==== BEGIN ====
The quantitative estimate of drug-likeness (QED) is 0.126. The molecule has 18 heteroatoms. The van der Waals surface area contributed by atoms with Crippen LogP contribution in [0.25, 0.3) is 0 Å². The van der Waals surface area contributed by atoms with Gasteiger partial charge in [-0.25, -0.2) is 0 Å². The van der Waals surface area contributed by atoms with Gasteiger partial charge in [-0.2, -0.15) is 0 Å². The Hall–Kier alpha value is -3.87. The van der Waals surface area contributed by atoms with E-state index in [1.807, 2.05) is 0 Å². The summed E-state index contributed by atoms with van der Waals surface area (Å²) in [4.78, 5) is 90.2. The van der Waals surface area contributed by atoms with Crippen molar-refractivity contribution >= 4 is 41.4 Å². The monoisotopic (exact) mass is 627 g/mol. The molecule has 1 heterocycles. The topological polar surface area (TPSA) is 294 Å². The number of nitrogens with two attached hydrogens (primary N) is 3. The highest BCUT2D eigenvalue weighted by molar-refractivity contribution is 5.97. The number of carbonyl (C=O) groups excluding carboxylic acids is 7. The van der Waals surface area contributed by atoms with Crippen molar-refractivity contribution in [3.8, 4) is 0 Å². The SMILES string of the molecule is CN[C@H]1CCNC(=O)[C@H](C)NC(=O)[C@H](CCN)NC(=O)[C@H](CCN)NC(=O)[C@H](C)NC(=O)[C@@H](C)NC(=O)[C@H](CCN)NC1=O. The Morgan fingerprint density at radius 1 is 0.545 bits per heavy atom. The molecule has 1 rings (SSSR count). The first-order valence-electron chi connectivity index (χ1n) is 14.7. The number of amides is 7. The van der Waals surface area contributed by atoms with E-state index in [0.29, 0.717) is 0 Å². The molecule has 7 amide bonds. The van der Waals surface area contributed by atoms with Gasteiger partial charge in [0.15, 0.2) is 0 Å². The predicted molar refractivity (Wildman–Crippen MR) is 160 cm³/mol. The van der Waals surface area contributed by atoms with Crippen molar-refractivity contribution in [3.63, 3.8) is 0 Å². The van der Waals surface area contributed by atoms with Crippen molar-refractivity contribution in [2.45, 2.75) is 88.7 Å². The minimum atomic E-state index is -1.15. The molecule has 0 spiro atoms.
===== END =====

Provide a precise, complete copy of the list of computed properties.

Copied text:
The quantitative estimate of drug-likeness (QED) is 0.126. The molecule has 18 heteroatoms. The van der Waals surface area contributed by atoms with Crippen LogP contribution in [0.25, 0.3) is 0 Å². The van der Waals surface area contributed by atoms with Gasteiger partial charge in [-0.25, -0.2) is 0 Å². The van der Waals surface area contributed by atoms with Gasteiger partial charge in [-0.2, -0.15) is 0 Å². The Hall–Kier alpha value is -3.87. The van der Waals surface area contributed by atoms with E-state index in [1.807, 2.05) is 0 Å². The summed E-state index contributed by atoms with van der Waals surface area (Å²) in [4.78, 5) is 90.2. The van der Waals surface area contributed by atoms with Crippen molar-refractivity contribution >= 4 is 41.4 Å². The monoisotopic (exact) mass is 627 g/mol. The molecule has 1 heterocycles. The topological polar surface area (TPSA) is 294 Å². The number of nitrogens with two attached hydrogens (primary N) is 3. The highest BCUT2D eigenvalue weighted by molar-refractivity contribution is 5.97. The number of carbonyl (C=O) groups excluding carboxylic acids is 7. The van der Waals surface area contributed by atoms with Crippen molar-refractivity contribution in [3.8, 4) is 0 Å². The SMILES string of the molecule is CN[C@H]1CCNC(=O)[C@H](C)NC(=O)[C@H](CCN)NC(=O)[C@H](CCN)NC(=O)[C@H](C)NC(=O)[C@@H](C)NC(=O)[C@H](CCN)NC1=O. The Morgan fingerprint density at radius 1 is 0.545 bits per heavy atom. The molecule has 1 rings (SSSR count). The first-order valence-electron chi connectivity index (χ1n) is 14.7. The number of amides is 7. The van der Waals surface area contributed by atoms with E-state index in [0.29, 0.717) is 0 Å². The molecule has 7 amide bonds. The van der Waals surface area contributed by atoms with Gasteiger partial charge in [0.15, 0.2) is 0 Å². The predicted molar refractivity (Wildman–Crippen MR) is 160 cm³/mol. The van der Waals surface area contributed by atoms with Crippen molar-refractivity contribution in [3.63, 3.8) is 0 Å². The van der Waals surface area contributed by atoms with Crippen molar-refractivity contribution in [2.45, 2.75) is 88.7 Å². The minimum atomic E-state index is -1.15. The molecule has 0 spiro atoms.